I was prepared to be blown away in Lalibela. Every photo I’d seen of the famous rock-hewn churches in the northern Ethiopian city was nothing short of spectacular. One of the country’s seven Unesco World Heritage Sites, Lalibela’s monolithic churches have been touted by many as the eighth wonder of the world.
I couldn’t wait to visit, naturally.
The 30-minute drive from the small but busy airport into the city was enough for me to completely lose my heart to Lalibela. I was already impressed with the beauty of the country and the friendliness of its people. But nothing prepared me for the vistas that greeted me in Lalibela.
Flat-topped mountains (like South Africa’s famed Table Mountain) circle the city’s vast, verdant valley-side. Located some 2,600m above sea level, the air up there is crisp and chilly, the skies are clear and bright blue, and the countryside, many gorgeous shades of green. It was like stepping into a scene from a postcard and I didn’t for one moment let go of either my camera or mobile phone.
Fikru Woldegiorgis, my guide for the day, chuckled as he looked at my wide-eyed expression.
“You like Lalibela?” he asked, beaming with pride. Without waiting for a reply, Fikru assured me that he would stop up ahead where the roads were wider and I could get my fill of photos.
As our vehicle made it’s way up and down the undulating roads, we saw villagers, mainly women and children, walking to or from their villages accompanied by load-laden mules.
As we passed, the women looked at us with curiosity while the young ones waved excitedly.
As beautiful as the country is, tourism in Ethiopia is only now picking up, helped in no small measure by its recent title of being the world’s top holiday spot in 2015 given by the European Council on Tourism and Trade last July.
Presently, most of the country’s visitors are from Europe while there are some Americans too. From Asia, there are tourists from China (Chinese investments in Ethiopia are growing, and the Chinese are responsible for the new roads that are being built throughout the country).
After lunch, we headed to the famed churches which, according to Fikru, took some 23 years to be carved.
As we approached the church complex, Fikru draped himself loosely with a crisp white cloth, customary wear for worshippers of the Ethiopian Orthodox Church when entering their place of worship.
The 11 churches, explains Fikru, still hold services every morning and sometimes in the evenings too.
According to legend, he says, villagers worked hard on the churches using the barest of tools during the day. At night, however, the angels took over.
Historians, of course, offer some varying explanations about the construction of the churches.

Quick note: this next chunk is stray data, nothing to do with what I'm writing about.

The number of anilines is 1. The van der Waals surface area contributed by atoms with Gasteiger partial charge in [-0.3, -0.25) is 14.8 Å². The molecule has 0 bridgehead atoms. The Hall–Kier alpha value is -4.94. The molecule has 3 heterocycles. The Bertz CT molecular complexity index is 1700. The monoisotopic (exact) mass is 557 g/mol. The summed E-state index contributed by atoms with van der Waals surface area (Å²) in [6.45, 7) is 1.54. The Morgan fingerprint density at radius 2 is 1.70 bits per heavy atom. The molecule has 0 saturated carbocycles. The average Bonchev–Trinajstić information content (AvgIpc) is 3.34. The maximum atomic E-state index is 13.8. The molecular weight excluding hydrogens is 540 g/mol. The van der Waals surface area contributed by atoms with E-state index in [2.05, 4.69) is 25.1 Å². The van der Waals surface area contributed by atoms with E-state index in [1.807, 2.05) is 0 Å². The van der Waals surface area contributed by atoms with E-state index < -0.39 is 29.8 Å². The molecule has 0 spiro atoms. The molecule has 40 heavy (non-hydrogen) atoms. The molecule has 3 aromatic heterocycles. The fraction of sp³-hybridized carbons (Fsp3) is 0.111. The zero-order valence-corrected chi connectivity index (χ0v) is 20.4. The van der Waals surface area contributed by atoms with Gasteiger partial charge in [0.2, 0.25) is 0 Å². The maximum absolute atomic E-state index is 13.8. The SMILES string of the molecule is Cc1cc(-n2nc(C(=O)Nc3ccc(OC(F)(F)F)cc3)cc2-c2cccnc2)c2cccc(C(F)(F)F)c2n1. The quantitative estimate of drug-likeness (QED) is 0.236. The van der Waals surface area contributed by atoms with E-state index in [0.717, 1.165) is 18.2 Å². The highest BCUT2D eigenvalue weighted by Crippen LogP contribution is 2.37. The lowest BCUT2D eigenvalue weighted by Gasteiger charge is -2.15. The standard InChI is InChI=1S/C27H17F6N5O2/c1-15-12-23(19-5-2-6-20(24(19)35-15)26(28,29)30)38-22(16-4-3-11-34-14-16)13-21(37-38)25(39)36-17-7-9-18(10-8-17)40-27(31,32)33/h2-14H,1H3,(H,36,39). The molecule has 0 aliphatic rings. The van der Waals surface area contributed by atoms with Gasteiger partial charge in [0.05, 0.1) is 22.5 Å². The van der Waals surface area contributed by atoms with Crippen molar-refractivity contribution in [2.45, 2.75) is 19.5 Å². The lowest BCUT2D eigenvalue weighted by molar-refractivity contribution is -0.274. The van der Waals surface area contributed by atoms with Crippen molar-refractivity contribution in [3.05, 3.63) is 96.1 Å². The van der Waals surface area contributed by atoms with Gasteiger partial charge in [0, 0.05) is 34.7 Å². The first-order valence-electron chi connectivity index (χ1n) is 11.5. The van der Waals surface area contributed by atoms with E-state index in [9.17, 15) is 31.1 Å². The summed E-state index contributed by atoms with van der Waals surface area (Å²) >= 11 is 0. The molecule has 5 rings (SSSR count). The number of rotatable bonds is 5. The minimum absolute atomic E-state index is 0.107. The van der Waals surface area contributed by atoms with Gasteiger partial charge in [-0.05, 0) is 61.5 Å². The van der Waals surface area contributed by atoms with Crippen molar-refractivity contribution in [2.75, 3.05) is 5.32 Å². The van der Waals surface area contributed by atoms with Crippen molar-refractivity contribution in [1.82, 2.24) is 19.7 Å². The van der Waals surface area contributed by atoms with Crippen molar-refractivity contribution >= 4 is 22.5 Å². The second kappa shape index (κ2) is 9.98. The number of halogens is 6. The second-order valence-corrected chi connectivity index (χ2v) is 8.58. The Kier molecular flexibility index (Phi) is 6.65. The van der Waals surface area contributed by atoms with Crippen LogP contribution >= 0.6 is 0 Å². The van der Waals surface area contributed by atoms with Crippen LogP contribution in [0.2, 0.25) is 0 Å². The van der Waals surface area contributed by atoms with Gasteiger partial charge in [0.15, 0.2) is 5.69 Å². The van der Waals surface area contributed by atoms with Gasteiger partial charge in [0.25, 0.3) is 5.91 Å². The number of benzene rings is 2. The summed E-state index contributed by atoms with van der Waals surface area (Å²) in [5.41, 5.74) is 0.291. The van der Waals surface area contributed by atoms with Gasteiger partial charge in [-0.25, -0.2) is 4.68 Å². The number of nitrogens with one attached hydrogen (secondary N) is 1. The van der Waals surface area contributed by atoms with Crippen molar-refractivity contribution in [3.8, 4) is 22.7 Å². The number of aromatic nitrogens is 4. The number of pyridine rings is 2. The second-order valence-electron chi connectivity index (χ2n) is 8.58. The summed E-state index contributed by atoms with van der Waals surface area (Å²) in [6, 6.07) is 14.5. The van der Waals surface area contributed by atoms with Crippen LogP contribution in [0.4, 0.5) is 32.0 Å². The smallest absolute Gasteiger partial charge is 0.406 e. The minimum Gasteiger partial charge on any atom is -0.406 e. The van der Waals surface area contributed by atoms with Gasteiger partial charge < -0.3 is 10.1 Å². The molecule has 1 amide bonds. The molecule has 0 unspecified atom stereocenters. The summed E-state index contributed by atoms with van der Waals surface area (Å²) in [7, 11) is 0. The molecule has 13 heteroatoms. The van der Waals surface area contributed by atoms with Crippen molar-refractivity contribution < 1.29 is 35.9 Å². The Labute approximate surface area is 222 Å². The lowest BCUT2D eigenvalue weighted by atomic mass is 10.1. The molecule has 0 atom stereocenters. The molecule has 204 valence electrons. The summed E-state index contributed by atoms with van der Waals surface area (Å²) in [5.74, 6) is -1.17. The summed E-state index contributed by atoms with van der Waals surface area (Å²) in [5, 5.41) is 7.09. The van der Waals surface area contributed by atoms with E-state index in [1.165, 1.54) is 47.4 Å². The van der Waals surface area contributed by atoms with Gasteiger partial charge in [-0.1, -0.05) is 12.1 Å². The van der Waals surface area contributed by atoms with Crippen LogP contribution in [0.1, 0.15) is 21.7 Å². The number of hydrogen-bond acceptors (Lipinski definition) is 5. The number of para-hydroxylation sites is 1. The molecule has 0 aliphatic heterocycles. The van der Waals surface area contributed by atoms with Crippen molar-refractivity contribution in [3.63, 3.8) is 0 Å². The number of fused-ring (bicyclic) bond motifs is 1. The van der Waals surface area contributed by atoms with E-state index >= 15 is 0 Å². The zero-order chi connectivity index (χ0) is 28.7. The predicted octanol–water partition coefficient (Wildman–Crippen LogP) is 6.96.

Carved out of volcanic tuff rock, the churches have very distinct styles. Some are chiselled into the face of the rock while others stand in isolation.
The entire complex of underground churches are connected to one another by a network of tunnels and passageways which are used by the 100,000 pilgrims that make their way to Lalibela yearly. The monolithic churches are, after all, believed to have been modelled after Jerusalem by King Lalibela who ruled much of the country back in the 12th century.
The most famous of the churches, because of its arresting design, is the Church of Saint George which is carved into the shape of a cross.
It took about three hours to explore the entire complex and I couldn’t but marvel at the monolithic masterpieces.
While it does require some climbing (nothing you need to train for but proper shoes help) and navigating the tunnels (which are not lit and leave you in complete darkness) takes some guts (particularly if, like me, you are terrified of small, confined spaces), the churches are easily accessible to tourists of all ages and levels of fitness.
Heart of Ethiopia
It’s easy to see why Lalibela is the country’s most famed tourist stop but Ethiopia has far more to offer. My introduction to the country began in Addis Ababa (which means “new flower”), the country’s vibrant and fast-growing capital which is home to more than three million people.
Sam, my guide in Addis (as it is referred to), briefed me on the city’s history. Ethiopia, he emphasised, was never colonised.
Ethiopians, I came to realise in my six days there, are fiercely proud of their country, both historically, politically and geographically.
“You will not see any American restaurants or shops here. Only Ethiopian,” says Sam, proudly.
Addis is dusty and busy, and has the distinct buzz of a fast-developing city: Wide boulevards flanked by construction and a brand new urban metro system – the first of its kind in sub-Saharan Africa – began operations in September. Addis is also the capital of Africa, and Sam proudly pointed out the spanking new African Union headquarters.